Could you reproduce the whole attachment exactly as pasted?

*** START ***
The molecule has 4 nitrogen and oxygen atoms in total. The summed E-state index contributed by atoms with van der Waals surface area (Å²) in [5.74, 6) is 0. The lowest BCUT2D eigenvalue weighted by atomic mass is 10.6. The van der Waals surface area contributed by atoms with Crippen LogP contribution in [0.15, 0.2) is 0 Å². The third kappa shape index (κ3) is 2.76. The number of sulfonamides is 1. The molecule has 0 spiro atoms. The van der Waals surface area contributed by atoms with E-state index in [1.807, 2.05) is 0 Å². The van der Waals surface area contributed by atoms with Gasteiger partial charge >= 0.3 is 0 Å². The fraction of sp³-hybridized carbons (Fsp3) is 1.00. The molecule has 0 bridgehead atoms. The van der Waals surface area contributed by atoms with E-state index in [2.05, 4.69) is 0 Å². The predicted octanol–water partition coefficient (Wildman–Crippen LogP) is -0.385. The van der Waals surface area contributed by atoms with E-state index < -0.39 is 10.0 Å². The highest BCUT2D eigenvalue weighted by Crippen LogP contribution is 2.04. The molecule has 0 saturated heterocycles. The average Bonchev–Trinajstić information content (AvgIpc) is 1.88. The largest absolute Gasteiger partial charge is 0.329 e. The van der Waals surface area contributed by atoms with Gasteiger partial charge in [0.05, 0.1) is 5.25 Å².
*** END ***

The molecule has 4 nitrogen and oxygen atoms in total. The summed E-state index contributed by atoms with van der Waals surface area (Å²) in [5.74, 6) is 0. The lowest BCUT2D eigenvalue weighted by atomic mass is 10.6. The van der Waals surface area contributed by atoms with Crippen LogP contribution in [0.15, 0.2) is 0 Å². The third kappa shape index (κ3) is 2.76. The number of sulfonamides is 1. The molecule has 0 spiro atoms. The van der Waals surface area contributed by atoms with E-state index in [1.807, 2.05) is 0 Å². The van der Waals surface area contributed by atoms with Gasteiger partial charge >= 0.3 is 0 Å². The fraction of sp³-hybridized carbons (Fsp3) is 1.00. The molecule has 0 bridgehead atoms. The van der Waals surface area contributed by atoms with E-state index in [2.05, 4.69) is 0 Å². The predicted octanol–water partition coefficient (Wildman–Crippen LogP) is -0.385. The van der Waals surface area contributed by atoms with E-state index < -0.39 is 10.0 Å². The highest BCUT2D eigenvalue weighted by Crippen LogP contribution is 2.04. The molecule has 0 saturated heterocycles. The average Bonchev–Trinajstić information content (AvgIpc) is 1.88. The largest absolute Gasteiger partial charge is 0.329 e. The van der Waals surface area contributed by atoms with Gasteiger partial charge in [0.05, 0.1) is 5.25 Å².